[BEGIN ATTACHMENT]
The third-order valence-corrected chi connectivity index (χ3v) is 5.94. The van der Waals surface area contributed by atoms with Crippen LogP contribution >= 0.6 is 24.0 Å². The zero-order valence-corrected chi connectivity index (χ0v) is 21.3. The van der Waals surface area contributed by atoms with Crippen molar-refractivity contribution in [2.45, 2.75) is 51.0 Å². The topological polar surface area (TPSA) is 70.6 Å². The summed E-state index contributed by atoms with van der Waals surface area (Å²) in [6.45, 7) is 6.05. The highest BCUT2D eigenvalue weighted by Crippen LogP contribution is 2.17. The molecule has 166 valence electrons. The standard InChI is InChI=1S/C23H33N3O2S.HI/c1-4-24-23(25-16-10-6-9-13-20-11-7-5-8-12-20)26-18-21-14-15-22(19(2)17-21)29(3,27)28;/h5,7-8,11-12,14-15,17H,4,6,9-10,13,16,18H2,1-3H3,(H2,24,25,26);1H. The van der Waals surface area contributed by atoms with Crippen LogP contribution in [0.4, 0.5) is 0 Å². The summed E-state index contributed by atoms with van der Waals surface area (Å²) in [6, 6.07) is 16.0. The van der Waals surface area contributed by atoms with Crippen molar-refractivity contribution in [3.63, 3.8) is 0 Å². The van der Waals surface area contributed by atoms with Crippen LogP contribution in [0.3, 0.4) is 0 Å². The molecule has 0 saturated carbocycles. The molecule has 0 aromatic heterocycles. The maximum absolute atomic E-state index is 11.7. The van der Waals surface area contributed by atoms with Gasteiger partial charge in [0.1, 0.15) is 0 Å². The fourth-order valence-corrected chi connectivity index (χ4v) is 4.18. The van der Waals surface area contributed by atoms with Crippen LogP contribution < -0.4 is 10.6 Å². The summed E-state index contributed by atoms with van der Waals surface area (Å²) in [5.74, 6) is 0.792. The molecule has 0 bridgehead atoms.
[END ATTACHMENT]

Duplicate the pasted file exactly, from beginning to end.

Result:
The third-order valence-corrected chi connectivity index (χ3v) is 5.94. The van der Waals surface area contributed by atoms with Crippen LogP contribution >= 0.6 is 24.0 Å². The zero-order valence-corrected chi connectivity index (χ0v) is 21.3. The van der Waals surface area contributed by atoms with Crippen molar-refractivity contribution in [2.45, 2.75) is 51.0 Å². The topological polar surface area (TPSA) is 70.6 Å². The summed E-state index contributed by atoms with van der Waals surface area (Å²) in [6.45, 7) is 6.05. The highest BCUT2D eigenvalue weighted by Crippen LogP contribution is 2.17. The molecule has 166 valence electrons. The standard InChI is InChI=1S/C23H33N3O2S.HI/c1-4-24-23(25-16-10-6-9-13-20-11-7-5-8-12-20)26-18-21-14-15-22(19(2)17-21)29(3,27)28;/h5,7-8,11-12,14-15,17H,4,6,9-10,13,16,18H2,1-3H3,(H2,24,25,26);1H. The van der Waals surface area contributed by atoms with Crippen LogP contribution in [0.4, 0.5) is 0 Å². The summed E-state index contributed by atoms with van der Waals surface area (Å²) in [6, 6.07) is 16.0. The van der Waals surface area contributed by atoms with Crippen molar-refractivity contribution in [3.63, 3.8) is 0 Å². The van der Waals surface area contributed by atoms with Crippen LogP contribution in [0.3, 0.4) is 0 Å². The molecule has 0 saturated carbocycles. The molecule has 0 aromatic heterocycles. The maximum absolute atomic E-state index is 11.7. The van der Waals surface area contributed by atoms with Gasteiger partial charge in [0.1, 0.15) is 0 Å². The fourth-order valence-corrected chi connectivity index (χ4v) is 4.18. The van der Waals surface area contributed by atoms with Crippen LogP contribution < -0.4 is 10.6 Å². The summed E-state index contributed by atoms with van der Waals surface area (Å²) in [5.74, 6) is 0.792. The molecule has 0 bridgehead atoms.